I don’t really like “spectaculars.” I’ve always been suspicious of overblown, loud, and huge productions, both on stage and on the screen. It’s one of the reasons I don’t care for shows like Cats or The Phantom of the Opera – they’re all about the scenery, lights, costumes, and props, and I don’t give a good goddam about the characters. The same goes for movies. The bigger the special effects, the more suspicious I am that I have just coughed up a lot of money to watch cars crash, asteroids wreak havoc, or machines take over the world, and the characters don’t really matter at all. (Paradoxically, I think Titanic would have been a whole lot more interesting without the stupid love story. As one review said, “Oh, just sink already.”) Give me a bare stage with interesting characters, nuances and shades of meaning that are caught in a glance, a gesture, or silence, and I’m much more interested.
The Lord of the Rings – The Return of the King is not a “spectacular.” Yes, it has lots of special effects, battle scenes that boggle the mind, and some of the most incredible scenery in cinematic history. But director Peter Jackson never forgot that he was telling the story of people – Frodo, Sam, Gollum, Gandalf, Merry, and Pippin when you get right down to it – and he kept the focus on them the entire time, leaving the scenery to be just that – scenery. The best things were the little touches; from the opening shot of the worm wiggling in Smeagol’s fingers, the exchange between Merry and Pippin as they said goodbye in the stables of Rohan, the fly caught in Shelob’s web, even the “oh, shit” look on the Chief Orc’s face when he saw the Dead approaching (quite a testimony to the make-up artist, too). Even the final credits with the sketches of the characters next to their names was artistry. There were many other wonderful moments, too, but you get the idea.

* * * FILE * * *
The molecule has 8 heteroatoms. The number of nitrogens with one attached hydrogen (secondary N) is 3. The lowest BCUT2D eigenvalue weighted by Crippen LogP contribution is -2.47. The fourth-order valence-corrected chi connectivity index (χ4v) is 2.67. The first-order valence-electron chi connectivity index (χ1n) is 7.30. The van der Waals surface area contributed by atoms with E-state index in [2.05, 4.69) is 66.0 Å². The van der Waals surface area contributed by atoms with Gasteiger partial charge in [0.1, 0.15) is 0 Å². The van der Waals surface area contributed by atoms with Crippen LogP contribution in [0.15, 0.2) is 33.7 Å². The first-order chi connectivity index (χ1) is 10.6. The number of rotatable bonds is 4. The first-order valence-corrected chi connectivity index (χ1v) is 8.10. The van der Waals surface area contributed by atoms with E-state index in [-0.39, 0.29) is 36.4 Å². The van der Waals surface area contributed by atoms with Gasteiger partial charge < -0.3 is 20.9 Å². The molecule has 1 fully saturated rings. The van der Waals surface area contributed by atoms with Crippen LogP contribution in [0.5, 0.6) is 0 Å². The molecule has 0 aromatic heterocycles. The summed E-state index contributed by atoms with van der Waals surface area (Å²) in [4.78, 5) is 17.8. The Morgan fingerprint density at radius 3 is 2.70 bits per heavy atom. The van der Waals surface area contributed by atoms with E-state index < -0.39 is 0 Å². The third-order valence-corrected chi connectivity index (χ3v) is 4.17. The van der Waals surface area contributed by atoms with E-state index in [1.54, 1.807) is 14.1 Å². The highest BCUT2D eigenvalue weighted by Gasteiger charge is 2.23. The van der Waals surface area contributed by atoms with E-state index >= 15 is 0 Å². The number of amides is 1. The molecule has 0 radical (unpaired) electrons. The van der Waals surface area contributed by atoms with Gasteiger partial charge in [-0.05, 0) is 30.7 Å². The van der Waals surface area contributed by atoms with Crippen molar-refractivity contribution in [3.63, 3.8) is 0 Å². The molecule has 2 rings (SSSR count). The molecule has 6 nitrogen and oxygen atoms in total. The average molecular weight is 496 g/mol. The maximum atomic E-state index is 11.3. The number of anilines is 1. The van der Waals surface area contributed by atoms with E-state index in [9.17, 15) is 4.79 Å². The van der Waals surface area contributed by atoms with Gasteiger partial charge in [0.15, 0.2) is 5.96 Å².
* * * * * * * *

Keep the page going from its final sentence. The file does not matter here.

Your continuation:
That’s not only a testimony to Jackson’s craft as a director, it’s also witness to his fealty to Tolkien’s story. This, after all, is a story of small people in every sense of the word, and Jackson took great pains to show it through their eyes. It’s also clear that Jackson cared deeply that the story be translated from page to screen with as much care as possible without being a slave to every word. The cuts he made were judicious, and the re-shuffling of scenes actually helped the story-telling. (While I loved Christopher Lee as Saruman – he’s so deliciously low and snakey – if you’re going to throw out “The Scouring of the Shire” chapter, there’s no point in bringing him back after Treebeard and the gang trash Isengard.)
All in all, this was an amazing film. It may have been 3 hours and 20 minutes, but I didn’t notice it. After all, when you care about the people you’re with, time does not matter.